Monday, November 19, 2007

The Name; Istanbul!

Some of you know, that I am writing a book about Turkey, wrong...Istanbul.
Since I have some kind of Sabbatical year, plenty of time left to evaluate my life in Turkey. As Metin said: 'Hans, I leave you in your misery". At least he understands what misery means in Turkey'...) Not for foreigners only but for Turks as well..
The book is fiction/non-fiction based upon true events I encountered in several cities. All the bad things happens in Istanbul of course, and all the beautiful events in La Spezia, Miami, NYC, Amsterdam, Paris, London and Prague..) Ha, just kidding. It will be a whirlpool full of ideas and events which maybe happen, will happen, or never will happen. It's not a book a la: 'Istanbul My Love', but more 'Istanbul: city of nightmares and dreams'. Tittle, that will be a decision between me and the publisher.
I, for sure will write quicker than our friend Erkan, but his writings are scientifically, mine: nonsense...with a touch of daily life...
Will keep you updated.


My entire life my one continuous passion has been books and reading, so a couple of months ago I finally started a separate blog discussing the books I read and other bookrelated things. From time to time I'll read books that are probably interesting for the readers of Internations as well, so I will post those reviews here as well. The following is one such review. If you are curious what else I read, just head over to The Armenian Odar Reads.

"Stories from the Sandgate" by Jaklin Celik is a collection of short stories I found in a bookstore about ten days ago. Celik is an Armenian-Turkish writer who grew up in the Kumkapi neighborhood in Istanbul. Kumkapi means Sandgate - all the stories are set in this neighborhood. According to the preface, the district of Kumkapi is a working class neighborhood originally in habited mainly by Greeks and Armenians. Recently, though, the district is being populated by newly arrived migrants from Turkey's eastern and southeastern provinces. The author herself arrived in Kumkapi at the age of six, moving there with her family from Diyarbakir. Many of the Armenians and Greeks who used to live in Kumkapi, have since moved on to Greece, the US and Europe.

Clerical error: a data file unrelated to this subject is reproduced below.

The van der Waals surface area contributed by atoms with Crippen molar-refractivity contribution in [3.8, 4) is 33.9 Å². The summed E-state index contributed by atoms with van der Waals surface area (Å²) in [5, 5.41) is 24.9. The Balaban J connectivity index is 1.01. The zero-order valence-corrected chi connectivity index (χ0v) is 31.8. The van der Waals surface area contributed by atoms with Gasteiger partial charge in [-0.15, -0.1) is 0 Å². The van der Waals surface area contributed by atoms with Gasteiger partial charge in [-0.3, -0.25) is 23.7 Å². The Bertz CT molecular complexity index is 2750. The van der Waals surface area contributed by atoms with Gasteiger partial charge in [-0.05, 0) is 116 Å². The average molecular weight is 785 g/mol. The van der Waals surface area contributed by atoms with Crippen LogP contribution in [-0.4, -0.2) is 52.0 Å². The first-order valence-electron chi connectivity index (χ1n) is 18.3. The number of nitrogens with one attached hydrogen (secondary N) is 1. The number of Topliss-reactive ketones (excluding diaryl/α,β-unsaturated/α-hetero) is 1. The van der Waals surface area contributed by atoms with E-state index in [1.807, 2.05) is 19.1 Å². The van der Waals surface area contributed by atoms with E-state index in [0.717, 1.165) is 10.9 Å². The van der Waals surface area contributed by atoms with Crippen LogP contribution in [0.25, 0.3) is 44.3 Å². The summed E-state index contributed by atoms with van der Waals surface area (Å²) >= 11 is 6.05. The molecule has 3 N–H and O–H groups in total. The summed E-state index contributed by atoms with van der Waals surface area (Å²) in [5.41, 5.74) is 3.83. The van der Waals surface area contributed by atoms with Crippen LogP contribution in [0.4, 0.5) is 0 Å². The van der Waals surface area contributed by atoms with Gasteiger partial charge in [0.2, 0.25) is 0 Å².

Except for one or two, all thirteen stories have a fleeting feeling about them: It is as if you step into people's lives for a brief moment and then you step out again. The timespan the stories cover is usually very short. Most of the stories are not even ten pages long (the entire book has only 118 pages). The stories all have a feeling of timelessness about them. There is hardly anything in them that gives a clue about the time-period the story is set in, but I have a feeling that the stories are set in the last twenty or thirty years.

House Hunting recounts the meeting of an Assyrian woman and her daughter with two old Armenian ladies, Kayane and Azat, who are looking for tenants to share their house. The timespan of this story is only the duration of the short meeting between the four, maybe half an hour. This story was one of my favorites, probably because of the glimpse into the future it gives.

Like most of the other stories, Women's Ward left me with more questions than answers: Who is the woman handing out cigarettes to the female patients at the mental hospital? Why is she doing this?

One of three stories that make up the Station Trilogy, The Diyarbakir-Istanbul Line gives a glimpse into one train compartment in the train from Diyarbakir in the east of Turkey to Istanbul on the other side of the country. The compartment is inhabited by three women who have eight children among them. Two of them are Kurdish and are joining their husbands who are working in Istanbul. The third woman, an Armenian, is originally also from Diyarbakir, but has been living in Istanbul for some time. This was one of my favorite stories as well.